Listen to John Melle discuss their work:
In early 2020, Congress overwhelmingly passed, and President Donald Trump signed, legislation approving and implementing a revamped $1.3 trillion trade agreement with Mexico and Canada that, among other things, adopted tightened environmental and labor standards and included new benefits for the nation’s farmers and the auto industry.
Two federal career employees from the Office of the U.S. Trade Representative—John Melle and María Pagán—oversaw the complex, lengthy negotiations, which involved more than 1,000 people, and resulted in an agreement containing 34 detailed chapters and multiple other documents covering virtually every aspect of the economy.
“Without John and María’s extraordinary efforts as chief negotiator and lead counsel, respectively, the United States-Mexico-Canada Agreement would not have been possible,” said Ambassador C.J. Mahoney, a deputy U.S. trade representative. “They were absolutely indispensable to this effort…and demonstrated remarkable leadership, organizational prowess and diplomatic skill.”
Melle, a 32-year veteran of the USTR, ran the day-to-day negotiations, overseeing dozens of government experts as he tackled milk exports, car imports and minimum wages, and juggled demands of the Canadians, Mexicans, Congress, U.S. stakeholders and the administration.
Pagán, the deputy general counsel at the agency, held the reins in crafting the intricate language that was acceptable to all sides, ensuring conformity to U.S. law and coherent outcomes. A 17-year USTR lawyer, she served as the acting trade representative at the beginning of the Trump administration, before Ambassador Robert Lighthizer was confirmed for the post.
“They were the key people in what I say is the most important trade agreement and trading relationship the United States has,” Lighthizer said. “There were many times when we needed a creative response to issues between the three countries. We would have to find wording or concepts to accommodate all three, as well as achieve our objectives. There are hundreds of examples of John and María doing this.”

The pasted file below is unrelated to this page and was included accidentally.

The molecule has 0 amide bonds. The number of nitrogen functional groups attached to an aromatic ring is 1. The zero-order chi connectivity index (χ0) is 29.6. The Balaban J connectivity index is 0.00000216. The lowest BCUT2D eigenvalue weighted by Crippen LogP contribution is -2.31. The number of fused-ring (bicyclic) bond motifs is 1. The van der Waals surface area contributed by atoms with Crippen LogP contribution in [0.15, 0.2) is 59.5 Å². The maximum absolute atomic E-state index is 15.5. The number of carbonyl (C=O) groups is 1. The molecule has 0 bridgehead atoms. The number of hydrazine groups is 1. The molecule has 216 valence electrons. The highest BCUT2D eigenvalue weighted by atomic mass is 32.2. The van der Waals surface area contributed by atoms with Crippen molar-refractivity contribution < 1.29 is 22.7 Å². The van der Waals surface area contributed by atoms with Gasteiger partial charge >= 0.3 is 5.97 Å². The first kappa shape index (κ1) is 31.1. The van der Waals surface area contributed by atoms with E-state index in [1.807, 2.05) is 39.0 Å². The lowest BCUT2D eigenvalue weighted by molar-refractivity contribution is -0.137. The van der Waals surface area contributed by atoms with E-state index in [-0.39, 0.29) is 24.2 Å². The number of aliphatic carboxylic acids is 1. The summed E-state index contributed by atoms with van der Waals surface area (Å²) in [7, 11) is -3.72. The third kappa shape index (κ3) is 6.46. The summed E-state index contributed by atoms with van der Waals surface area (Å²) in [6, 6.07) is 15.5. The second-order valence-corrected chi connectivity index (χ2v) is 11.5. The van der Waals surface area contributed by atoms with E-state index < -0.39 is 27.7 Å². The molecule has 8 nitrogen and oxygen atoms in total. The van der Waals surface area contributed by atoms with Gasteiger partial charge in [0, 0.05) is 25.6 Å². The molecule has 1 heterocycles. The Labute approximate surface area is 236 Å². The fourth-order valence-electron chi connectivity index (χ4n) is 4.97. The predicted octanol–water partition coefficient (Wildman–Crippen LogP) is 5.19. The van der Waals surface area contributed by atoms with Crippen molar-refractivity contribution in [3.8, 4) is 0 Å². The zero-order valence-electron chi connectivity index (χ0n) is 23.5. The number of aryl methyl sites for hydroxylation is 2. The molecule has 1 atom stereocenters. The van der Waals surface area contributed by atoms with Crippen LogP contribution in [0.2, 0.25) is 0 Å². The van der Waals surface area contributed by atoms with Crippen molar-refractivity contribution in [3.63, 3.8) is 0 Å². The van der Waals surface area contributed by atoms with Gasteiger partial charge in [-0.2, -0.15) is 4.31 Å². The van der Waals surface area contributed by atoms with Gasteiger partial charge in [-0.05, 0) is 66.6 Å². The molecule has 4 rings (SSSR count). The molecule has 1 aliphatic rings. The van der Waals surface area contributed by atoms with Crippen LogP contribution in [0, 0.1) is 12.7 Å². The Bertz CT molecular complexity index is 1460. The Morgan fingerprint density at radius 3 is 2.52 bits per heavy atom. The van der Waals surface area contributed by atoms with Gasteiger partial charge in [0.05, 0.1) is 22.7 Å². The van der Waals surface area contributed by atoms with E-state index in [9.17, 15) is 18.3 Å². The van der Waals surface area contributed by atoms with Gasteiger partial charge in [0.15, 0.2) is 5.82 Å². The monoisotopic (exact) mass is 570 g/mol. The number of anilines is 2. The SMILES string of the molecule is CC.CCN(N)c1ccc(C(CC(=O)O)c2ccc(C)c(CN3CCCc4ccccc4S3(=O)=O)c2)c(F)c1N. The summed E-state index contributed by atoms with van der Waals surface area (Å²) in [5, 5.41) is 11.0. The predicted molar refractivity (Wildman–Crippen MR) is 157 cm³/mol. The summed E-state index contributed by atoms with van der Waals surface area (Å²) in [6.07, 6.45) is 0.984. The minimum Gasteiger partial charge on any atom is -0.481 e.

To people with long involvement in trade deals and the partisan politics around them, the USMCA was a happy exception. Most of the time when agreements pass, it’s by the “skin of their teeth,” noted Mahoney. The USMCA, by contrast, received overwhelming bipartisan support in both chambers of Congress.
While the issue of trade has become increasingly divisive, polarized and politicized during her career at USTR, Pagán said, she and Melle took careful steps to satisfy both parties in Congress, helping to bring along members who had never voted for a trade agreement before.
For example, House Speaker Nancy Pelosi, D-Calif., set up a working group to coordinate with USTR and agree on tougher labor and environmental standards that Mexico would accept. During the many conversations required to put together the implementing legislation, on both big picture and technical details, USTR officials and congressional staff were open to her explanations of technical issues, Pagán said. She also worked closely with senators and staff of the Senate Finance Committee.
Meanwhile, the trade negotiators were talking to industry associations and labor unions, getting input from about a thousand private sector advisors, all of which filtered through the Melle and Pagán.
“John and María were put in a position where they had a very unpopular agreement that some people were calling to eliminate entirely,” said Jamieson Greer, the USTR’s chief of staff. “They stepped into the breach to say, ‘Well, listen, I think there are things we can do with this agreement to make it more acceptable for this country.’”
The challenge of managing the sheer magnitude of trade talks cannot be overstated. Greer said its 34 chapters include issues such as intellectual property, financial services, textiles, tariff rates and currency manipulation, and each country brought a team of experts on every issue.
“John and María managed this giant, moving circus,” Greer said.
He noted that Melle empowered his team while keeping tabs on their progress and problems.
“You have to be flexible and keep your eye on the big picture and understand how these pieces fit together,” Melle said. “Part of the job of a chief negotiator is to make trade-offs. Say, for example, a partner team won’t give us what we want in agriculture. Then we won’t give them what they want on investments—until we come to an agreement.”
Melle, who retired from federal service in February of 2020, first came to the USTR in 1988 on assignment from the Department of Energy. “I loved it,” he said. He soon snagged a permanent job at the trade office and never left. “There is no agency of 250 people that does more for the U.S. economy,” he said.
Pagán, after describing the frenetic, exhausting pace of meeting deadlines for the trade talks, said she sometimes woke up after a short night thinking, “what am I doing?” But even on the worst days she said she knew she would stay. “There is no other job I would rather have,” she said.